First, this film is a lot more serious than the trailer made it look. There is some gentle humor here and there, but it is by and large a drama.
Second, the film is quite good until about 5-10 minutes from the end where it loses focus as the writer/director tries to get "artistic". It then doesn't end, but just stops.
It has the kind of non-conclusion that comes from the writer/director either not being able to figure out how to end it, from him not caring how it ends (see: David Lynch), from him being too lazy to come up with an ending, or from him enjoying the power that comes from knowing how it ends but denying that knowledge to the people who watch it (see: Michael Haneke).
A better title for this film would have been "Loose Ends". Despite all that, it still gets three stars, even though the loss of direction at the end hurt it.
This Oscar-nominated Israeli drama film (that loses to A Seperation) is about the rivalry between father and son who compete in the same academics career, and ultimately for the same top-level award. The film alternately explores and pokes fun at professional egos, family resentment, and an ethical and moral dilemma. Along with the issues raised, there are some light, comedic touches and playful camera works, which keep the film to be both compelling and entertaining, with two great central performances. However, I feel the very ambiguous, abrupt ending doesn't serve the film well at all, because unlike A Seperation's perfect ending, it doesn't tie into the story or work with the established themes too much. That makes one leaves the film with a vaguely unsatisfied feeling. Still, a very good foreign film.
A confusing narrative and manipulative soundtrack masks what could otherwise be a great exploration. Academia, fatherhood, and pride are all on the docket.
If you think Talmudic research is boring... think again. This is a field that is cutthroat and intense, true it is merely the backdrop, but still. Powerful performance from Shlomo Bar Aba, and a beautifully subtle performance Aliza Rosen. The climax scene is fantastic. And here's an ending that would never have made it had this been made in Hollywood, and perhaps is all just in the very last word (if you know Hebrew)...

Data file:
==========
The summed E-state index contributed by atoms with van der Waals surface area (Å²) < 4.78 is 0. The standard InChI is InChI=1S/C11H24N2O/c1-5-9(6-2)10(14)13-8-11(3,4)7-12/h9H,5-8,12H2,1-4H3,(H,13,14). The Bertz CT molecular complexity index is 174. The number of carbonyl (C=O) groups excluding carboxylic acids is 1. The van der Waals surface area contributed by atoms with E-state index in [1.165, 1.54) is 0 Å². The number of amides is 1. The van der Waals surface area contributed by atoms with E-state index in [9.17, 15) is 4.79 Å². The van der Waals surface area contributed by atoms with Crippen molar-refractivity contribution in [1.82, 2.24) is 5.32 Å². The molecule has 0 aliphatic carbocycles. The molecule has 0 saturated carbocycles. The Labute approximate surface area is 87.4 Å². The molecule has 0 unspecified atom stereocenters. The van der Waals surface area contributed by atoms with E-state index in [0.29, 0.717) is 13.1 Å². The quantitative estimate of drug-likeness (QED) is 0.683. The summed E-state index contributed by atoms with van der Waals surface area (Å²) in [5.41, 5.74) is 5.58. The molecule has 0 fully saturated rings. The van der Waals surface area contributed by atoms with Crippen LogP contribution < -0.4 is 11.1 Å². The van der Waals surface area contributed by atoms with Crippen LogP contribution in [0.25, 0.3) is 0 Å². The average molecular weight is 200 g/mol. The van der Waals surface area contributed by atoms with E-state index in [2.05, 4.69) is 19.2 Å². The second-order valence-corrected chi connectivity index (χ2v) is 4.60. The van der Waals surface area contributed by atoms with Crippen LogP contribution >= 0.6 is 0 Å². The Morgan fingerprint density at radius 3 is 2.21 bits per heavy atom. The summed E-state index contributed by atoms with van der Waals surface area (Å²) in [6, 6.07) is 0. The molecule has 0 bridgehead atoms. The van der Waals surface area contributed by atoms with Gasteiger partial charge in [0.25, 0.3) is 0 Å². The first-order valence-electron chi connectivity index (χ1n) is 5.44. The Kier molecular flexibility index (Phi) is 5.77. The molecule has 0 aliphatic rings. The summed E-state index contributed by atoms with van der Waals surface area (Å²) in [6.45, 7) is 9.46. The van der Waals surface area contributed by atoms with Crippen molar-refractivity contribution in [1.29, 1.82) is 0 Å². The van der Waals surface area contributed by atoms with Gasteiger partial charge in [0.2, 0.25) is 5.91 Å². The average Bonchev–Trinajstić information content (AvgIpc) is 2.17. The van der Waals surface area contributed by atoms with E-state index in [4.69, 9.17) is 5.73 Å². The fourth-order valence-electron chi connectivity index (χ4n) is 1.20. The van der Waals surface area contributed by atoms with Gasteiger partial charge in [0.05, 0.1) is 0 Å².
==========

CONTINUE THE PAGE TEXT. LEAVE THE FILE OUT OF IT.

A decent story ruined utterly by bad production and an obnoxious score.
Very enjoyable exploration of the rivalry between father & son professors. Nicely ambiguous and shades-of-grey, there's lots left unsaid but not in a way that ever annoyed me.
Billed as a black comedy, it's much more about the wry smiles than the belly laughs, but certainly entertaining.
Much of this film revolves around the problems inherent in measuring a man's worth. Do you take their life's work and put it on a pedestal? Or do you get into the murky facts of everything and latch onto specific points and blow those out of proportion. And ultimately that is the problem with both the characters and this film in general, it mistakes the trees for the forest.
A father and son are both Talmud researchers in Israel, the former is resigned to a petty and icy life after his research was made obsolete by a competing researcher and the latter is a very successful lecturer who must grapple with his father's general bitterness.
After a snafu with an…
Interesante historia familiar-profesional de celos y orgullo.
Publish or Perish
Not everyone realizes how cutthroat the world of academia can be. It doesn't quite fit with the popular image of the professor. It isn't just old men sitting quietly in libraries or giving lectures to drowsy students. I know someone who was forced to call the IRS to prevent an editor from driving a prestigious journal into the ground, and the problem is that it's an insular field. Word got out, and he's respected (if not liked) enough for it to have caused her problems. Everyone knew he was in the wrong, but that wasn't the point, apparently. This is a relatively minor incident; there are much worse ones. This just happens to be the one that…